While we are all aware that lying is unethical and can eventually end-up having negative consequences on our lives, some of us just can’t help ourselves! When it comes to resumes, even the most honest people sometimes feel the need to exaggerate their accomplishments, state illicit facts or just simply put, lie. But why shouldn’t we lie on a document which has only one purpose, which is to get us to an interview with a potential employer? Here are some reasons that show why some job seekers willingly lie, or hide the truth (which is basically the same as lying) on their resumes.

Looking Busy Doing Nothing

Many applicants have unexplainable spells of, well, nothing between certain jobs. This could be due to a variety of reasons – maybe it took longer than intended to find another job to move on to, maybe there was a personal emergency during that part of the applicant’s life, maybe it was just time to take a long due vacation and get some perspective on life. The point being, that for whatever reason, if there is a gap between work experience on a resume, most people tend to cover it up by either fabricating fictional job designations within that time (we’re talking about all you self-appointed consultants out there) or be manipulating the time actually worked at other organizations.

Overselling Abilities

It’s true – no one likes an average Joe (sorry Joe). If your key skill-set revolves around being able to use Microsoft word and browsing the internet like a pro, chances are that potential employers are probably not going to have much use for you. Luckily, you are personally responsible for editing your own resume – all you need to do is make certain…adjustments. Why not start out by stating that you know how to use Photoshop? After all, you probably do know enough of it to edit those killer display pictures for your Facebook account. In fact, why stop there? It makes more sense to add something along the lines of being a part-time photographer as well – after all, you did technically cover your family’s trip to the Northern Areas with your smartphone that one time.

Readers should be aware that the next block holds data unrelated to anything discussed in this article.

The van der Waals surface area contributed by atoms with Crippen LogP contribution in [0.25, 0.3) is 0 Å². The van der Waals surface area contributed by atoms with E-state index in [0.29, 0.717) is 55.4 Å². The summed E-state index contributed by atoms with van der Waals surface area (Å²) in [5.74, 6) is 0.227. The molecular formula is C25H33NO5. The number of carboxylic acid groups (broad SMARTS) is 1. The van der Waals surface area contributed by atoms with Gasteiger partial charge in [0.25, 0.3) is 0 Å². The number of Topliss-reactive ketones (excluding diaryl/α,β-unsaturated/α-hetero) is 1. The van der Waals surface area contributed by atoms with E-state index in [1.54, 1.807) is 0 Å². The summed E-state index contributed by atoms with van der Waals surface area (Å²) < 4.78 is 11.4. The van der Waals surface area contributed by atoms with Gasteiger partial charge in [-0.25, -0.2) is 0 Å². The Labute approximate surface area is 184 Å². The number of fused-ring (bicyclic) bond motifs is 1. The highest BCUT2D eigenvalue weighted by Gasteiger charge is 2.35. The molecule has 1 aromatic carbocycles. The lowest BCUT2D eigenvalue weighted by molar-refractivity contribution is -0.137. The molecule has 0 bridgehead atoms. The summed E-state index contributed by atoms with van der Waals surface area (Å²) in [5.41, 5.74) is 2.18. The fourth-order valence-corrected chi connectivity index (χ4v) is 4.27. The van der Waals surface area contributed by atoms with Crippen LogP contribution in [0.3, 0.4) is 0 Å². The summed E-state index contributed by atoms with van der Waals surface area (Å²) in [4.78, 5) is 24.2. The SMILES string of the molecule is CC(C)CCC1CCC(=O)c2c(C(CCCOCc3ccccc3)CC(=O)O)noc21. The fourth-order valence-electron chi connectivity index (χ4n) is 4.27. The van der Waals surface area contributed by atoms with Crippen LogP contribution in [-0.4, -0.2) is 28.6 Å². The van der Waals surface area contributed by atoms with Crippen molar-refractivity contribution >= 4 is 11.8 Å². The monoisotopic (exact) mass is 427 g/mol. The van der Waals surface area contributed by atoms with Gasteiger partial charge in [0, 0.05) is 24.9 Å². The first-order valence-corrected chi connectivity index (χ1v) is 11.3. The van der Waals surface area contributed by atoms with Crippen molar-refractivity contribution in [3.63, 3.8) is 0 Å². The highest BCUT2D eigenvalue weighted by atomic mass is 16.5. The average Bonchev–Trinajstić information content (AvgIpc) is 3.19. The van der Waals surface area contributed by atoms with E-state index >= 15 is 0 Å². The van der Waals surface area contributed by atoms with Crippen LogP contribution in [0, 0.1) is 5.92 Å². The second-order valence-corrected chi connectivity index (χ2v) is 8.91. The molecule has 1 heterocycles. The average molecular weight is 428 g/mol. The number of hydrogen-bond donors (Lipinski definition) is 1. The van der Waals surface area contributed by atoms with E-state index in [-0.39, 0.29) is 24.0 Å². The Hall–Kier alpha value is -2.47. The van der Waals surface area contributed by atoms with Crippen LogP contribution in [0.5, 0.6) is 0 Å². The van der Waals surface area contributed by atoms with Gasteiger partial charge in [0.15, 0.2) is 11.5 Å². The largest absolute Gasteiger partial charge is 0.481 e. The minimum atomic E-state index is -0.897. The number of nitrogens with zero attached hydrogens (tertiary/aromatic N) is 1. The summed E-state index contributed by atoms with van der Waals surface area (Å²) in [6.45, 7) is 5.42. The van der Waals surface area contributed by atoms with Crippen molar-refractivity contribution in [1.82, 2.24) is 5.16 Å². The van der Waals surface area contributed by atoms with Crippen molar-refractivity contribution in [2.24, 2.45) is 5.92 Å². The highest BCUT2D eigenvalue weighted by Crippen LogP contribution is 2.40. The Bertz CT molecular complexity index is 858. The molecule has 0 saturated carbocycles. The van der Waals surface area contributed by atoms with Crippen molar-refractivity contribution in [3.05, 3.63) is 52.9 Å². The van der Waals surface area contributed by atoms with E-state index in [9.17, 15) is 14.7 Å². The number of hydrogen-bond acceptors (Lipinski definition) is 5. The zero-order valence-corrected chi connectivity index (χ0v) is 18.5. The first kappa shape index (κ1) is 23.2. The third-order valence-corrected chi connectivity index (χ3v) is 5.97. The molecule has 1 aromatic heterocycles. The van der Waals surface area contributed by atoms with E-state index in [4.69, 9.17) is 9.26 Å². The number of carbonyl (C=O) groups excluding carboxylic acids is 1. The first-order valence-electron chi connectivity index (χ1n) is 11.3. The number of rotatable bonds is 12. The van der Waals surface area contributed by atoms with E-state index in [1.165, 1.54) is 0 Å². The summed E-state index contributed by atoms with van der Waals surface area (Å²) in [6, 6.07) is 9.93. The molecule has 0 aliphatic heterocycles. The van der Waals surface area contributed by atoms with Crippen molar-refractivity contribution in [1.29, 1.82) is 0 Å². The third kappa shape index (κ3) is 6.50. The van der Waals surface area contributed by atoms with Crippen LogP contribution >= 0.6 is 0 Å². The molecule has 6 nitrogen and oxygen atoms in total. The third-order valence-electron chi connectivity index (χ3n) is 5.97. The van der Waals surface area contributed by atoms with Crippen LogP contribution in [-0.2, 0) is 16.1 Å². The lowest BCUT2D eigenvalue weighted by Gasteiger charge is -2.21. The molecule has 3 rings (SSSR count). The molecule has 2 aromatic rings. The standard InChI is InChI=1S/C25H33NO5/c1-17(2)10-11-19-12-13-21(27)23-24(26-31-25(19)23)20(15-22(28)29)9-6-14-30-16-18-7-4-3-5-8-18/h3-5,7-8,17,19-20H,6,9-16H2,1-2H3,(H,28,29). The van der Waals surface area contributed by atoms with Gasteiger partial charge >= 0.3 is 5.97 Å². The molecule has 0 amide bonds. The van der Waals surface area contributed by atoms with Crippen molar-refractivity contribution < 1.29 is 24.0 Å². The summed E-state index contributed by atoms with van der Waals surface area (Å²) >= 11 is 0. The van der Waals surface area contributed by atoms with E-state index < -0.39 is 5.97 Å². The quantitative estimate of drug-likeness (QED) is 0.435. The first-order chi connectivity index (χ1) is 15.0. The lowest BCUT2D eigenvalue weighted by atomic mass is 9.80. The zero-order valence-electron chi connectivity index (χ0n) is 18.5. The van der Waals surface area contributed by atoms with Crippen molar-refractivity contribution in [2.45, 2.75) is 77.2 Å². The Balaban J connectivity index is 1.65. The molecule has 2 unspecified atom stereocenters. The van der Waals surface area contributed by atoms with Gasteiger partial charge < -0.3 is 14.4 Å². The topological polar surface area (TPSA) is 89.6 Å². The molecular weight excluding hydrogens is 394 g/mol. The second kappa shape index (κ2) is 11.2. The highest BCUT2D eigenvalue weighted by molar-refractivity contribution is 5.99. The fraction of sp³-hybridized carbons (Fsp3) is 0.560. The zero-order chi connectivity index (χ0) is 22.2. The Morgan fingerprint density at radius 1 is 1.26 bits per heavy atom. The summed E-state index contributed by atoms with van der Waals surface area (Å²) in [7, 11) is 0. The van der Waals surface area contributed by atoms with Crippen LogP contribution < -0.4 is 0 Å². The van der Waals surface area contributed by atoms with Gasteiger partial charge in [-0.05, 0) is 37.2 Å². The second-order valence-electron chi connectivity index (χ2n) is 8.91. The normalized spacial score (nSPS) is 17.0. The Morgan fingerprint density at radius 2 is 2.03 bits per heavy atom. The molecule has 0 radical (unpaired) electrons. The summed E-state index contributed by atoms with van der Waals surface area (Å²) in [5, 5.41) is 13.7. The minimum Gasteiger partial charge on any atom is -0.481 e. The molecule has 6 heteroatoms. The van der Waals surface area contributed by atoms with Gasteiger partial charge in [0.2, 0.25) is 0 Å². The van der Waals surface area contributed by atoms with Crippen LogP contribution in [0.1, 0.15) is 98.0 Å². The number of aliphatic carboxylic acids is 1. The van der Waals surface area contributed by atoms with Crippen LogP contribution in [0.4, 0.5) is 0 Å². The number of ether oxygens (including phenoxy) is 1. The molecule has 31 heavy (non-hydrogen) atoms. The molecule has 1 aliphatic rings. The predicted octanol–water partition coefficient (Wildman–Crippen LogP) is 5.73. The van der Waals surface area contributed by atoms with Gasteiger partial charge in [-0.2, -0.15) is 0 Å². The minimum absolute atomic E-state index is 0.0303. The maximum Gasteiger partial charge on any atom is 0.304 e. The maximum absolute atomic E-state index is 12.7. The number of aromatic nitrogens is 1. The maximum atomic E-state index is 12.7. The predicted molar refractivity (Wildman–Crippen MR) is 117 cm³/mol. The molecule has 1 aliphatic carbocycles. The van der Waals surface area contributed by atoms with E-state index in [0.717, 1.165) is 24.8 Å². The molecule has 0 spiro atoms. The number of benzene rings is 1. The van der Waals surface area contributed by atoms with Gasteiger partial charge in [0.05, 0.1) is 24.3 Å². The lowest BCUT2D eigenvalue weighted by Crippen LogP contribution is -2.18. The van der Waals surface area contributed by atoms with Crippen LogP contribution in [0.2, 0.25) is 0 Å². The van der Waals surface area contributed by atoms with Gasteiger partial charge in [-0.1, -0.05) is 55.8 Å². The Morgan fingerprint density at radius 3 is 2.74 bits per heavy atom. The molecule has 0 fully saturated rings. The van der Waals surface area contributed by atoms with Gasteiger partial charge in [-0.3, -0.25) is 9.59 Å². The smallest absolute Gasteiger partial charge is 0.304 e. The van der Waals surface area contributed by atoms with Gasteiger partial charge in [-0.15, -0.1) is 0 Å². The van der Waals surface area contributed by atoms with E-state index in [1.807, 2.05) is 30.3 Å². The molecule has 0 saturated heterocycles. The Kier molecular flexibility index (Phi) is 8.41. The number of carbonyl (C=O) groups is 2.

Enhancing Your Role

So, you were one of the many digital designers at your previous job. Big dea! No one will take you seriously if you state ordinary thing like that – it would make sense if you slightly altered your title to something a bit more catchy, like the Head of Design. Now that should catch everyone’s attention!

Also Read: The Most Obviously Fabricated Job Titles on Resumes

What’s to Lose?

Now that we have established how easy, and at most times, justified it is to lie on your resume, lets consider any possible downsides to doing so..

Hiring managers are experts at filtering out legitimate information from the make-belief one – that’s their job, literally. Chances are that they will be on to you. Best case scenario, they will not bother wasting their time by calling you in for an interview. Worst case scenario, you will be called in based on the information you provided on your resume, only for them to learn that you made some of those crucial details up. Never underestimate an employer’s ability to get to the truth, eventually!

Now let’s assume that the little white lies on your resume actually go undetected and you manage to get the job. This was, after all, the intention of stating those made-up talents and achievements on your resume – to provide you with a chance to actually do something that is legitimate. Unfortunately, you did kind of oversell your expertise in order to get where you are. This means that now you are expected to perform tasks that you were never really good at. Remember the part where you stated that you were a pro at using Photoshop? Well guess what, you have just been assigned to manage designing duties within your team. Good luck!

Wait, this isn’t working!

Just like lies told in everyday life, the lies on your resume eventually get caught. We understand that it makes sense to justify certain shortcomings in career choices, gaps between jobs and even a minimalized skill set. However, you should keep in mind that hiring managers are well aware of the fact that such issues are present in a large proportion of the applicant’s approaching them. What they would rather see, is an honest individual who is not ashamed of his/her decisions and is someone that can be depended upon to undertake the tasks best suited for them.

Like it or not, lying on your resume may get you better jobs quickly, but it would be impossible to keep them for long because of the inability to perform up to the desired level. Being honest on the other hand, would lead to simpler jobs that could lead into developing long-term careers through appropriate training and experience.